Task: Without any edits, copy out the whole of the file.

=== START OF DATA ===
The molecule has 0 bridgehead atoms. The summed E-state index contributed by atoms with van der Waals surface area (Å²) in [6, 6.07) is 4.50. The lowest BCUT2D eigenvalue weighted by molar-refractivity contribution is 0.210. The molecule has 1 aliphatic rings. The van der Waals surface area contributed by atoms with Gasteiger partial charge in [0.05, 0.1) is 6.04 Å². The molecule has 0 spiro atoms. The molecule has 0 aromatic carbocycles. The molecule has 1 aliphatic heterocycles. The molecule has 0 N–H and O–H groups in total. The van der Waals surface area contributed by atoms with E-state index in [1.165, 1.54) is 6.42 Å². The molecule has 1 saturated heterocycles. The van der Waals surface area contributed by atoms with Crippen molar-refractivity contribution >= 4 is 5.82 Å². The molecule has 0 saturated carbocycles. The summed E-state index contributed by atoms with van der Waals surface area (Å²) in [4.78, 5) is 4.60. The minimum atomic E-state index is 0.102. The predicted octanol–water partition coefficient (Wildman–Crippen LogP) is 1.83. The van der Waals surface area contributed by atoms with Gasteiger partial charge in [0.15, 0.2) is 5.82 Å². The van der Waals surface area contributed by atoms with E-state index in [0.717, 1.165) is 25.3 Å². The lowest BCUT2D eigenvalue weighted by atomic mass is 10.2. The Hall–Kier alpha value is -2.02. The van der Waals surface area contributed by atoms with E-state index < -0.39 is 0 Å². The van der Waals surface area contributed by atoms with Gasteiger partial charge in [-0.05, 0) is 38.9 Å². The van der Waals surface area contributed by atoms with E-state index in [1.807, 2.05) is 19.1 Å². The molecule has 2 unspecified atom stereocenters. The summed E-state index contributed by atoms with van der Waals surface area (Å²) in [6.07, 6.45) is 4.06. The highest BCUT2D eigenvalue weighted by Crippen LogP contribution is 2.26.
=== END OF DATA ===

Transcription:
The molecule has 0 bridgehead atoms. The summed E-state index contributed by atoms with van der Waals surface area (Å²) in [6, 6.07) is 4.50. The lowest BCUT2D eigenvalue weighted by molar-refractivity contribution is 0.210. The molecule has 1 aliphatic rings. The van der Waals surface area contributed by atoms with Gasteiger partial charge in [0.05, 0.1) is 6.04 Å². The molecule has 0 spiro atoms. The molecule has 0 aromatic carbocycles. The molecule has 1 aliphatic heterocycles. The molecule has 0 N–H and O–H groups in total. The van der Waals surface area contributed by atoms with E-state index in [1.165, 1.54) is 6.42 Å². The molecule has 1 saturated heterocycles. The van der Waals surface area contributed by atoms with Crippen molar-refractivity contribution >= 4 is 5.82 Å². The molecule has 0 saturated carbocycles. The summed E-state index contributed by atoms with van der Waals surface area (Å²) in [4.78, 5) is 4.60. The minimum atomic E-state index is 0.102. The predicted octanol–water partition coefficient (Wildman–Crippen LogP) is 1.83. The van der Waals surface area contributed by atoms with Gasteiger partial charge in [0.15, 0.2) is 5.82 Å². The van der Waals surface area contributed by atoms with E-state index in [0.717, 1.165) is 25.3 Å². The lowest BCUT2D eigenvalue weighted by atomic mass is 10.2. The Hall–Kier alpha value is -2.02. The van der Waals surface area contributed by atoms with E-state index < -0.39 is 0 Å². The van der Waals surface area contributed by atoms with Gasteiger partial charge in [-0.05, 0) is 38.9 Å². The van der Waals surface area contributed by atoms with E-state index in [1.807, 2.05) is 19.1 Å². The molecule has 2 unspecified atom stereocenters. The summed E-state index contributed by atoms with van der Waals surface area (Å²) in [6.07, 6.45) is 4.06. The highest BCUT2D eigenvalue weighted by Crippen LogP contribution is 2.26.